Betting the Rent

Illustration by Laura Cattaneo

In the wake of 2008, it seemed like housing-based financial products had a reputation too tarred to ever make a comeback. Nope! Last fall, Blackstone Group became the first to pool rent checks (instead of mortgages) to pay off a new kind of securitized bond. One recent analysis suggested that the finance industry will do $5 billion worth of such deals this year. Here’s how it works.

1. Spot the Opportunity
The number of new-renter households has grown ten times faster than new-owner households since 2005, and rental-vacancy rates have reached a twelve-year low. Builders are still holding back, and many young households find themselves unable to pony up for a mortgage.

2. Get a Cut-Rate Loan
The magic of securitization—pooling debt—means hedge funds and private-equity firms can get dirt-cheap financing. Blackstone, a surer bet than the average family, took on about half as much debt as individual buyers would have had to in order to acquire the same homes.

3. Do Some Location Scouting
Firms look to buy cheap, and in bulk, in areas hit hardest by the collapse in home prices, typically in the South, Midwest, and Southwest. They’ll send small armies of bidders to go to foreclosure auctions, canvas local Realtors, and approach banks with vacant properties after defaults.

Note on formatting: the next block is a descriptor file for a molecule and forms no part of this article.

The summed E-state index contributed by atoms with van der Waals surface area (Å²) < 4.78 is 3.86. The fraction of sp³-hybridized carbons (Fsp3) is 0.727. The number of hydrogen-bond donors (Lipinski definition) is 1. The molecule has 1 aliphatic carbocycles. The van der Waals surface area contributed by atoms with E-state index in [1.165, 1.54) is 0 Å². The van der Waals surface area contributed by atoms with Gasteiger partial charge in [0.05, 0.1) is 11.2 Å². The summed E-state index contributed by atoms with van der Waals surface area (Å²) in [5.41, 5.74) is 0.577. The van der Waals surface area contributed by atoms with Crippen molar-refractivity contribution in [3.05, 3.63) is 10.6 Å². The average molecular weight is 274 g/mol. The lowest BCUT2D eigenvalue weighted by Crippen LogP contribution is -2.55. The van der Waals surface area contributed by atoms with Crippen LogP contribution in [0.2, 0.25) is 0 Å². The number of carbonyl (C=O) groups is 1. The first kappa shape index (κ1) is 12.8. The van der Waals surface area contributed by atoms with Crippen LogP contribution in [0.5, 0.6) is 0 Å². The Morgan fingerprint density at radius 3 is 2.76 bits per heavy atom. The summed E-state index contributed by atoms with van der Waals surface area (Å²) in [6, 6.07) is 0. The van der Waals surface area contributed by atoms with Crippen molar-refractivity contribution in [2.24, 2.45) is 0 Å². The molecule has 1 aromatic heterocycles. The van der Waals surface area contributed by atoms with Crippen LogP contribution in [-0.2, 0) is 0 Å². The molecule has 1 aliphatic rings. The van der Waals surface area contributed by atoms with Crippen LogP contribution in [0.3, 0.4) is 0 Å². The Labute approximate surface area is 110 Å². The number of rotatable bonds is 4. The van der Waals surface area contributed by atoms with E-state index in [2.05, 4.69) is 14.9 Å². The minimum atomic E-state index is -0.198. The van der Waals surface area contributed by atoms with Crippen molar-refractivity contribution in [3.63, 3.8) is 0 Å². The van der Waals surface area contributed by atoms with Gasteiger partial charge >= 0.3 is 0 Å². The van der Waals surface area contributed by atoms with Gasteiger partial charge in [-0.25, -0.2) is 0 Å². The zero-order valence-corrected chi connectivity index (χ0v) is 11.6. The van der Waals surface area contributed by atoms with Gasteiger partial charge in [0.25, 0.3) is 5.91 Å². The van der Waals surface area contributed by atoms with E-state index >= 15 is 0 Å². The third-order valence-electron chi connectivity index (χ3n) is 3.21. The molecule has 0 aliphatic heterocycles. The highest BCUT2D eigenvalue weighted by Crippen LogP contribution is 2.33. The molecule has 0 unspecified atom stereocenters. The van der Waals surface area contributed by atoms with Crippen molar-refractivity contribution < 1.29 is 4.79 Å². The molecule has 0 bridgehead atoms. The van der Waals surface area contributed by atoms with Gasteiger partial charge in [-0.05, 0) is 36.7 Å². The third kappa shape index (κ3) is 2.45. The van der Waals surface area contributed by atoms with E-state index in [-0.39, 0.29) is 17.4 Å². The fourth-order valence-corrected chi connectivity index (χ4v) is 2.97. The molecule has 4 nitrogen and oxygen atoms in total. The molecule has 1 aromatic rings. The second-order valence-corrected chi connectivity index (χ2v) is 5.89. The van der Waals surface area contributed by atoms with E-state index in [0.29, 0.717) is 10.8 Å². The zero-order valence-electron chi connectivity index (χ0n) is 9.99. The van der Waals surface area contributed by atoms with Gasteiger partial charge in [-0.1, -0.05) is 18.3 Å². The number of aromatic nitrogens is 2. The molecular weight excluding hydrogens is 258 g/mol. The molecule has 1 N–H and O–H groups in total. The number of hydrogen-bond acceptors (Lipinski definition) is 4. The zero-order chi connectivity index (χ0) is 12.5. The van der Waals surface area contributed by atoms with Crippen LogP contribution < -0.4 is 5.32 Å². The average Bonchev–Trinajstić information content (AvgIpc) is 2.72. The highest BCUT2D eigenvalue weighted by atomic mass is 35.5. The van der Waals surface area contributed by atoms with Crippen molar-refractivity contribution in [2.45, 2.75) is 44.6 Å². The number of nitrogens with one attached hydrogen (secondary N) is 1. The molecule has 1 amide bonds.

4. Become a Contractor/Super
The moneymen need local operators to renovate, maintain, and put tenants into their properties. To do that, Blackstone created a subsidiary, Invitation Homes. The firm has “hotel style” service for tenants and negotiates bulk-buying deals with Home Depot and G.E.

5. Find Some Tenants
A spokesman for one hedge fund said that in a little over three years, the firm hopes to boost the occupancy rate in its rentals from 75 to 95 percent. Landlords are also quick to evict and replace delinquent tenants, meaning that rental-backed bonds, unlike mortgage-backed ones, aren’t as dependent on the reliability of cash-strapped residents.

6. Trust Us
Blackstone insists the 3,207 rentals backing its $479 million bond are safer than the shoddy mortgages behind the last mania. But Fed economists have raised the concern that should investors get spooked and pull out, the market would be flooded with homes nobody wants.

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Betting the Rent